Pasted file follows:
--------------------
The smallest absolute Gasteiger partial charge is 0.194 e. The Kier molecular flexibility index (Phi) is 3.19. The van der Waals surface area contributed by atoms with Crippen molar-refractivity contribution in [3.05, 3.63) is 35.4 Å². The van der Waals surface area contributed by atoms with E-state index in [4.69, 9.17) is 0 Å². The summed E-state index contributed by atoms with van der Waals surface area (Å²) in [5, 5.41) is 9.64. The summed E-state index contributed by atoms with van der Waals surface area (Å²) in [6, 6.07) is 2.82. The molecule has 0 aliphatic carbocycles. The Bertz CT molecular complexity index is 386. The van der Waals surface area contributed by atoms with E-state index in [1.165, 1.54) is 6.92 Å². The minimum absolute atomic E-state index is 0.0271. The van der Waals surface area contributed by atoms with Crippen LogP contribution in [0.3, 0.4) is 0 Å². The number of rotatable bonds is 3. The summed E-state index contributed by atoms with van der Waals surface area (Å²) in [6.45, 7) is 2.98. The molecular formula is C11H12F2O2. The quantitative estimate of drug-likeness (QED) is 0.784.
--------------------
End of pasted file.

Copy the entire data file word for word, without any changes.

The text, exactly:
The smallest absolute Gasteiger partial charge is 0.194 e. The Kier molecular flexibility index (Phi) is 3.19. The van der Waals surface area contributed by atoms with Crippen molar-refractivity contribution in [3.05, 3.63) is 35.4 Å². The van der Waals surface area contributed by atoms with E-state index in [4.69, 9.17) is 0 Å². The summed E-state index contributed by atoms with van der Waals surface area (Å²) in [5, 5.41) is 9.64. The summed E-state index contributed by atoms with van der Waals surface area (Å²) in [6, 6.07) is 2.82. The molecule has 0 aliphatic carbocycles. The Bertz CT molecular complexity index is 386. The van der Waals surface area contributed by atoms with E-state index in [1.165, 1.54) is 6.92 Å². The minimum absolute atomic E-state index is 0.0271. The van der Waals surface area contributed by atoms with Crippen LogP contribution in [0.3, 0.4) is 0 Å². The number of rotatable bonds is 3. The summed E-state index contributed by atoms with van der Waals surface area (Å²) in [6.45, 7) is 2.98. The molecular formula is C11H12F2O2. The quantitative estimate of drug-likeness (QED) is 0.784.